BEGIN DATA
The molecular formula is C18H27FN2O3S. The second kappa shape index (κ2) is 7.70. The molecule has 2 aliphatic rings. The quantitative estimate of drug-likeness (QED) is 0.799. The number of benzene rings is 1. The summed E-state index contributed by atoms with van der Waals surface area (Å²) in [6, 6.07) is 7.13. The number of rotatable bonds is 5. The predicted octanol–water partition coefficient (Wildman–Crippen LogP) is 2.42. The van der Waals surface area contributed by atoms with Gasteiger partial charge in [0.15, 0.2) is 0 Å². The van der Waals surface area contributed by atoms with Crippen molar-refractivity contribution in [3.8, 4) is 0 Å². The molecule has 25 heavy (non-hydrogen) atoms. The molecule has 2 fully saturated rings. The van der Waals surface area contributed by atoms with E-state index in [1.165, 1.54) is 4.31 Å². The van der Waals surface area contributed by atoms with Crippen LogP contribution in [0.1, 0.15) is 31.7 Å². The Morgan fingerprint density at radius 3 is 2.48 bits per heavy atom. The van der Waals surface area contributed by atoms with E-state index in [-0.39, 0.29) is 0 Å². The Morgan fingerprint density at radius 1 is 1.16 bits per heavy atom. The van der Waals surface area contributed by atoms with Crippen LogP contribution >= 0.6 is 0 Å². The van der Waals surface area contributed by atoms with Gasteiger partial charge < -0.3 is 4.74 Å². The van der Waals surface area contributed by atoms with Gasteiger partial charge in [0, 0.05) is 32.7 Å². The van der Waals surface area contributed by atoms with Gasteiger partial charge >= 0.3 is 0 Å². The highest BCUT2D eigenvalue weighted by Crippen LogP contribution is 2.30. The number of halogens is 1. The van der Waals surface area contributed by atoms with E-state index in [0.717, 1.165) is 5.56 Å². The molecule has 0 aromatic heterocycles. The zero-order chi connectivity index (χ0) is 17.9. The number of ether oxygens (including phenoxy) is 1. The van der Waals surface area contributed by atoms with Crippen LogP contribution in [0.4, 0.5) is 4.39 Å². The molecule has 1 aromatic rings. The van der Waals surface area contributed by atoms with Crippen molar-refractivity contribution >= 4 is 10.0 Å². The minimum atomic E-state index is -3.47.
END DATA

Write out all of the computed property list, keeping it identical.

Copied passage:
The molecular formula is C18H27FN2O3S. The second kappa shape index (κ2) is 7.70. The molecule has 2 aliphatic rings. The quantitative estimate of drug-likeness (QED) is 0.799. The number of benzene rings is 1. The summed E-state index contributed by atoms with van der Waals surface area (Å²) in [6, 6.07) is 7.13. The number of rotatable bonds is 5. The predicted octanol–water partition coefficient (Wildman–Crippen LogP) is 2.42. The van der Waals surface area contributed by atoms with Gasteiger partial charge in [0.15, 0.2) is 0 Å². The van der Waals surface area contributed by atoms with Crippen molar-refractivity contribution in [3.8, 4) is 0 Å². The molecule has 25 heavy (non-hydrogen) atoms. The molecule has 2 fully saturated rings. The van der Waals surface area contributed by atoms with E-state index in [1.165, 1.54) is 4.31 Å². The van der Waals surface area contributed by atoms with Crippen LogP contribution in [0.1, 0.15) is 31.7 Å². The Morgan fingerprint density at radius 3 is 2.48 bits per heavy atom. The van der Waals surface area contributed by atoms with E-state index in [-0.39, 0.29) is 0 Å². The Morgan fingerprint density at radius 1 is 1.16 bits per heavy atom. The van der Waals surface area contributed by atoms with Crippen LogP contribution >= 0.6 is 0 Å². The van der Waals surface area contributed by atoms with Gasteiger partial charge < -0.3 is 4.74 Å². The van der Waals surface area contributed by atoms with Gasteiger partial charge in [0, 0.05) is 32.7 Å². The van der Waals surface area contributed by atoms with Gasteiger partial charge >= 0.3 is 0 Å². The highest BCUT2D eigenvalue weighted by Crippen LogP contribution is 2.30. The number of halogens is 1. The van der Waals surface area contributed by atoms with E-state index in [0.717, 1.165) is 5.56 Å². The molecule has 0 aromatic heterocycles. The zero-order chi connectivity index (χ0) is 17.9. The number of ether oxygens (including phenoxy) is 1. The van der Waals surface area contributed by atoms with Crippen LogP contribution in [0.4, 0.5) is 4.39 Å². The molecule has 1 aromatic rings. The van der Waals surface area contributed by atoms with Crippen molar-refractivity contribution >= 4 is 10.0 Å². The minimum atomic E-state index is -3.47.